The unemployment rate is calculated based on people who are without jobs, who are available to work and who have actively sought work in the prior four weeks. The “actively looking for work” definition is fairly broad, including people who contacted an employer, employment agency, job center or friends; sent out resumes or filled out applications; or answered or placed ads, among other things. The rate is calculated by dividing that number by the total number of people in the labor force.
In December, the household survey showed the number of people employed rose by 176,000, as the population increased by 143,000 over the month. So even though the labor force — the number of people working or looking for work — fell by 50,000, job growth is outpacing the increase in the population.
The key to the drop in the broader unemployment rate was due to a 371,000 drop in the number of people employed part time but who would prefer full-time work, that comes on top of big drops in that category over the past two months. That number could reflect people having their hours increased or part-time workers moving on to full time work.
More from the CNBC report linked above:
Job gains came from a variety of quarters: Transportation and warehousing surged by 50,000, the couriers and message industry rose 42,000, and retail added 28,000. Manufacturing grew by 23,000 and the hospitality industry continued its brisk pace, adding 24,000 jobs in December and 230,000 over the past year at food and drinking establishments.
“To be sure, manufacturing gains remain lackluster and gains in construction still await some awakening in the housing market,” said Kathy Bostjancic, director of macroeconomic analysis at The Conference Board. “But there has been enough retail activity to allow the service-sector to show moderate and sustained job gains.”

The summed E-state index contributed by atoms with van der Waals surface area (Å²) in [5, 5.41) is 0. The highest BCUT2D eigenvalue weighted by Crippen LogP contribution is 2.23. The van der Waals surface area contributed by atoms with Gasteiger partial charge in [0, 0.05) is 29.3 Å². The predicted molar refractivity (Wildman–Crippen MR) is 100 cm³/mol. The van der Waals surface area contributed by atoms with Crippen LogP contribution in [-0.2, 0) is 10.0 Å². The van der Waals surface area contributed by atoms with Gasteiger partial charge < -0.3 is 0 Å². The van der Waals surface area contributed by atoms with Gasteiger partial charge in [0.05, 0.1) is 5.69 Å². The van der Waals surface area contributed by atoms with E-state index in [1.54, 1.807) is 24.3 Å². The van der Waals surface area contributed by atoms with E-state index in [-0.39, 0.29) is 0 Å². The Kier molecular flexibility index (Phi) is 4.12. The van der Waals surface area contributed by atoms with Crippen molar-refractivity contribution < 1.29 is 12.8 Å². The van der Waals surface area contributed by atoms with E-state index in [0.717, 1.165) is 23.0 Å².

One thing we did not see this month that we’ve seen in previous months was a drop in government workers, which could be an indication that state and local governments have finished with their austerity measures, at least for now. It could pop up again the next time they have to go through the budgeting process (conveniently right before the elections) but an improving economy could also mean increased tax revenues, lessening the need for cuts in employment.
So, it’s some pretty good news this month, finally. Adding up the entire year together, there were roughly 1.9 million net new jobs created in 2011. Nothing to sneeze at, but also far from the kind of recovery we need to get people back to work who have been looking for a year or more. Nonetheless, December was the sixth consecutive month that we’ve seen 100,000 or more net jobs created, something we have not seen in six years. It’s nice to see some good news for once.
Politically, this obviously is going to make the Obama White House, and the re-election team in Chicago, smile just a little bit. Today’s numbers are first of ten employment reports we will see before the November 8th election (the October report will come out the Friday after the election). A consistent stretch of good news will quite obviously inuure to the President’s benefit, through Republicans will try to spin it another way. This is why it’s far too early for anyone to count the President out of this. The economy will decide his fate to a large degree, but if the economy is improving over the next ten months then that helps the President make the case against “changing horses in mid-stream.” But that’s all something that will work itself out over the next year. We could be back to disappointing reports another month or two from now, in which case the political picture becomes murkier.
We’ve still got a long way to go here, and it would be nice to see the net jobs closer to 250,000 or 275,000, but this is encouraging news.